If only (a) the Republicans had not blocked John McCain's climate policy and Rick Perry's immigration policy, (b) Obama had adopted Cameron-Osborne-Clegg fiscal policy in 2010, (c ) Obama had played more golf with more people, and (d) Obama did not look at Wall Street funny--well, then the Economist would think he was the perfect president!
A man who once personified hope and centrism set a new low by unleashing attacks on Mitt Romney even before the first Republican primary. Yet elections are about choosing somebody to run a country…. On that basis, the Democrat narrowly deserves to be re-elected….
On the economy, the most powerful argument in his favour is simply that he stopped it all being a lot worse…. That is a hard message to sell on the doorstep when growth is sluggish and jobs scarce; but it will win Mr Obama some plaudits from history, and it does from us too.
Two other things count, on balance, in his favour. One is foreign policy…. The other qualified achievement is health reform… but Mr Obama did very little to deal with the system’s other flaw—its huge and unaffordable costs…. As with the gargantuan Dodd-Frank reform of Wall Street, Obamacare has generated a tangle of red tape—and left business to deal with it all.
It is here that our doubts about Mr Obama set in. No administration in many decades has had such a poor appreciation of commerce…. The obstructive Republicans in Congress have certainly been a convenient excuse for many of the president’s failures, but he must also shoulder some blame. Mr Obama spends regrettably little time buttering up people who disagree with him….
Above all, Mr Obama has shown no readiness to tackle the main domestic issue confronting the next president: America cannot continue to tax like a small government but spend like a big one…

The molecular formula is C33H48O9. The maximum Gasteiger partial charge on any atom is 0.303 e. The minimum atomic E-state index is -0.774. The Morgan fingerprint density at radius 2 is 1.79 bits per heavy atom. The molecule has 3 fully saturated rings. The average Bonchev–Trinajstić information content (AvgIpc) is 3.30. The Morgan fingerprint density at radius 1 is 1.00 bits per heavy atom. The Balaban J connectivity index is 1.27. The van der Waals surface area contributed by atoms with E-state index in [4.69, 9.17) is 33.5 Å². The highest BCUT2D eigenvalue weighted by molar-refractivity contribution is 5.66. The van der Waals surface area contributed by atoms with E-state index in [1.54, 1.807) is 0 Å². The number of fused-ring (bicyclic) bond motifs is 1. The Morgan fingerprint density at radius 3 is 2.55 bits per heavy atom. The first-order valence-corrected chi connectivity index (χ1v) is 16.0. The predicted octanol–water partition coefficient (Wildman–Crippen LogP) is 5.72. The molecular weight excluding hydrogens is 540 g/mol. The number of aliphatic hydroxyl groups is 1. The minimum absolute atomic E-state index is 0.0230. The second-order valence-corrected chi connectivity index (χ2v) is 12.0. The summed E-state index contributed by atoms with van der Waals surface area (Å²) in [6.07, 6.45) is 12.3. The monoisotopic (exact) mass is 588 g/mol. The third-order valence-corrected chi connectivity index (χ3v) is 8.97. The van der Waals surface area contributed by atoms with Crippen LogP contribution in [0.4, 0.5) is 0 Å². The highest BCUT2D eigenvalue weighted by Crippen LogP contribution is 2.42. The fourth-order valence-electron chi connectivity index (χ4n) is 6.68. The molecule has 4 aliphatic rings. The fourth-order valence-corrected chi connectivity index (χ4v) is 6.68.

Mr Obama’s shortcomings have left ample room for a pragmatic Republican…. This newspaper would vote for that Mitt Romney, just as it would for the Romney who ran Democratic Massachusetts in a bipartisan way (even pioneering the blueprint for Obamacare). The problem is that there are a lot of Romneys and they have committed themselves to a lot of dangerous things…. Mr Romney’s more sensible supporters explain his fiscal policies away as necessary rubbish, concocted to persuade the fanatics who vote in the Republican primaries: the great flipflopper, they maintain, does not mean a word of it…. [But w]hen politicians get elected they tend to do quite a lot of the things they promised during their campaigns….
[T]he Republicans have become a party of Torquemadas, forcing representatives to sign pledges never to raise taxes, to dump the chairman of the Federal Reserve and to embrace an ever more Southern-fried approach to social policy. Under President Romney, new conservative Supreme Court justices would try to overturn Roe v Wade, returning abortion policy to the states. The rights of immigrants (who have hardly had a good deal under Mr Obama) and gays (who have) would also come under threat…. Romney has an economic plan that works only if you don’t believe most of what he says. That is not a convincing pitch for a chief executive. And for all his shortcomings, Mr Obama has dragged America’s economy back from the brink of disaster, and has made a decent fist of foreign policy. So this newspaper would stick with the devil it knows, and re-elect him.